Stories and News
Bible Studies For Life
April 25, 2021
Matthew 28:18-20; 2 Corinthians 5:16-21
When I was growing up, I was taught the Great Commission was lifestyle-based. The Bible word for “go” is a participle, so the best translation for Matthew 28:19, I was taught, is “as you are going…” Unfortunately, the unintended consequence was sort of a lackadaisical approach to evangelism and missions that said, “As you are going about your business, if you get the chance, you ought to consider mentioning Christ.” But while the word is indeed a participle, it has an imperative force. In other words, the going part is assumed. Hence “Go” is both a command and a continued action. And that makes perfect sense: “Go and make disciples…and as you are going make disciples.” Our focal texts this week remind us of the seriousness of our calling. Three key principles are mentioned.
Commission (Matt. 28:18-20). In these final words of Jesus’ earthly life, the Lord answered the question that was no-doubt on the disciples’ minds: “Where do we go from here?” Three elements are present. First, notice His power (v. 18). The newer translations more correctly translate the word as authority. Certainly, as divine, Jesus is omnipotent in His power. But more than that, Jesus—by virtue of His obedience to the Father and atoning sacrifice for His children—has the authority to command His followers. Second, we see His plan (vv. 19-20). The commission involves making disciples (converting the lost into followers of Christ); baptizing them (which publicly declares their professions of faith as Christ followers); and teaching them that which He commanded (the obedience both sanctifying the new believers and multiplying the host of Kingdom workers). Finally, there is His presence (v. 20). The emphasis here is personal (“I am with you”); on perpetuity (literally, “all the time”); and on permanence (even “to the end”). For reflection: In the context, do you believe this Great Commission is given to individuals or to the church? Why?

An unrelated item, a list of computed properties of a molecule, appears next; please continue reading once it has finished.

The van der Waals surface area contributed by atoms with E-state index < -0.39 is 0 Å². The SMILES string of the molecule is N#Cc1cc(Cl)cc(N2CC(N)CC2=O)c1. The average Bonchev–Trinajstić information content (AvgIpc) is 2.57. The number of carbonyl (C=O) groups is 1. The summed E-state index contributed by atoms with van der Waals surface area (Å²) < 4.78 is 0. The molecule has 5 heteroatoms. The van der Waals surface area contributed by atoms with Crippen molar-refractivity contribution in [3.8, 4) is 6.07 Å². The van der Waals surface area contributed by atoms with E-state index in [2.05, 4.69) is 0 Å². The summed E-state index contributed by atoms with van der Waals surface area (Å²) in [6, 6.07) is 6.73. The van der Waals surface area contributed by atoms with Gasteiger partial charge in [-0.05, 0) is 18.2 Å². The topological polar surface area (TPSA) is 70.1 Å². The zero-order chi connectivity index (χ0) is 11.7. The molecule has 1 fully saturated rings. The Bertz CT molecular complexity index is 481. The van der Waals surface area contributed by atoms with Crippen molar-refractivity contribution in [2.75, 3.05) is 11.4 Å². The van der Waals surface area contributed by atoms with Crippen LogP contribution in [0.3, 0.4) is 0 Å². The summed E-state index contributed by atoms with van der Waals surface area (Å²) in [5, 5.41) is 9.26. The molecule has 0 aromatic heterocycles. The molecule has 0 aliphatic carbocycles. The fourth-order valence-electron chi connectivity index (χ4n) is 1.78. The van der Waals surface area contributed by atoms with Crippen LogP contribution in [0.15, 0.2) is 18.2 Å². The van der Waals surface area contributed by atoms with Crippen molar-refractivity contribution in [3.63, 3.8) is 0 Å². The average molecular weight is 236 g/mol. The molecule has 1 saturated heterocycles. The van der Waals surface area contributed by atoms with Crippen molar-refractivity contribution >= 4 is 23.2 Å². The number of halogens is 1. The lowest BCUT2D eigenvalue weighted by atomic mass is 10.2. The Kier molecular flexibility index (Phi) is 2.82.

Transformation (2 Cor. 5:16-18). In the previous verses, Paul reminded the church that the “love of Christ constrains us” to fulfill our Christian duties. It is through His eyes that we now see others, not simply looking on their outward appearance, but at their spiritual need. I often tell my students the importance of being “soul conscious;” that is, getting into the habit of looking at people from the perspective of “saved” versus “not saved” rather than ranking them by appearance or position. Verse 17 is iconic. It demonstrates the perspective Christ has when looking at us and challenges us to use that same perspective when judging others. I remember well making an evangelistic visit with a new deacon by my side. When the door of the home opened, the prospect recognized my new deacon from their old drinking days decades before. He took great pleasure in recounting all they “used to do.” My deacon listened politely, then nodded and smiled. “You are right, my friend,” he replied. “That’s the way I used to be. But I’ve been changed.” Verse 18 then passes the mantle on to us. Because we have been reconciled (literally, “restored” or “set right”), we are in the position to help others do the same. For reflection: Why do you think Paul used the phrase “ministry” of reconciliation? What do you think he means by that?
Representation (2 Cor. 5:19-21). Verses 19 and 20 continue the thought of the previous verses. It was God who did the reconciliation (not us!). It was accomplished through Christ (not through works!). Since we received the benefits of reconciliation (our salvation!), we have been entrusted with the message of reconciliation (the gospel!). Verse 21 is one of the clearest statements in Scripture regarding Christ’s atonement. In theology, we use the terms penal, which relates to the penalty of sin, and substitutionary which indicates that Christ died in our place. Verse 21 teaches both truths: sinless Christ took on our sin (and hence, the penalty for it), and died the death that we deserve! And that is the message of reconciliation. For reflection: Why do you think it was necessary for Christ to die on our behalf? Did He really pay the penalty for our sin? How do you know?
May 2, 2021
START WITH PRAYER
1 Timothy 2:1-8
As far as I am concerned, prayer is a mystery.
I cannot accept the idea that my prayers actually change the mind of God. If that was the case, then I would be in control, and that makes me God. But nor can I believe that prayer is useless, and God works His plan with no regard to us. If that were true, we would simply serve as meaningless pawns on His divine chessboard. As is often the case, the truth must lie somewhere in the middle. But even though I am not sure how prayer works, I am absolutely certain that prayer works! Paul’s letter to young Timothy provides some guidance.